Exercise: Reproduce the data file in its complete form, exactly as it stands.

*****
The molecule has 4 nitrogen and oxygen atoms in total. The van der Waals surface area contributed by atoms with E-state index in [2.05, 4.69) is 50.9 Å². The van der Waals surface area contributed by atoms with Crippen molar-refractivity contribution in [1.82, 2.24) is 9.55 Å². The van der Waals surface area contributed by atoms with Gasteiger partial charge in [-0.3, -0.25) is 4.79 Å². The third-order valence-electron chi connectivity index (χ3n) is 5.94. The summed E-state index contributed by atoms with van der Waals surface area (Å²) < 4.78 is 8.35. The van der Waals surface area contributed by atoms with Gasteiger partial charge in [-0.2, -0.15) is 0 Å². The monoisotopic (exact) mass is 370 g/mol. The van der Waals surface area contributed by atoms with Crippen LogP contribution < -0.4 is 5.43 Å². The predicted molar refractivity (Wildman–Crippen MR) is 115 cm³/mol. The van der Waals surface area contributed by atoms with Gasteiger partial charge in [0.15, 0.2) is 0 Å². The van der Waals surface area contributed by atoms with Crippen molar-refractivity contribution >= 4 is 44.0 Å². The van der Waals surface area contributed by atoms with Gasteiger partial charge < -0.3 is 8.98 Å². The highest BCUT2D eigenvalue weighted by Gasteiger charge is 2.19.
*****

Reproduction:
The molecule has 4 nitrogen and oxygen atoms in total. The van der Waals surface area contributed by atoms with E-state index in [2.05, 4.69) is 50.9 Å². The van der Waals surface area contributed by atoms with Crippen molar-refractivity contribution in [1.82, 2.24) is 9.55 Å². The van der Waals surface area contributed by atoms with Gasteiger partial charge in [-0.3, -0.25) is 4.79 Å². The third-order valence-electron chi connectivity index (χ3n) is 5.94. The summed E-state index contributed by atoms with van der Waals surface area (Å²) < 4.78 is 8.35. The van der Waals surface area contributed by atoms with Gasteiger partial charge in [-0.2, -0.15) is 0 Å². The monoisotopic (exact) mass is 370 g/mol. The van der Waals surface area contributed by atoms with Crippen LogP contribution < -0.4 is 5.43 Å². The predicted molar refractivity (Wildman–Crippen MR) is 115 cm³/mol. The van der Waals surface area contributed by atoms with Gasteiger partial charge in [0.15, 0.2) is 0 Å². The van der Waals surface area contributed by atoms with Crippen molar-refractivity contribution >= 4 is 44.0 Å². The van der Waals surface area contributed by atoms with Gasteiger partial charge < -0.3 is 8.98 Å². The highest BCUT2D eigenvalue weighted by Gasteiger charge is 2.19.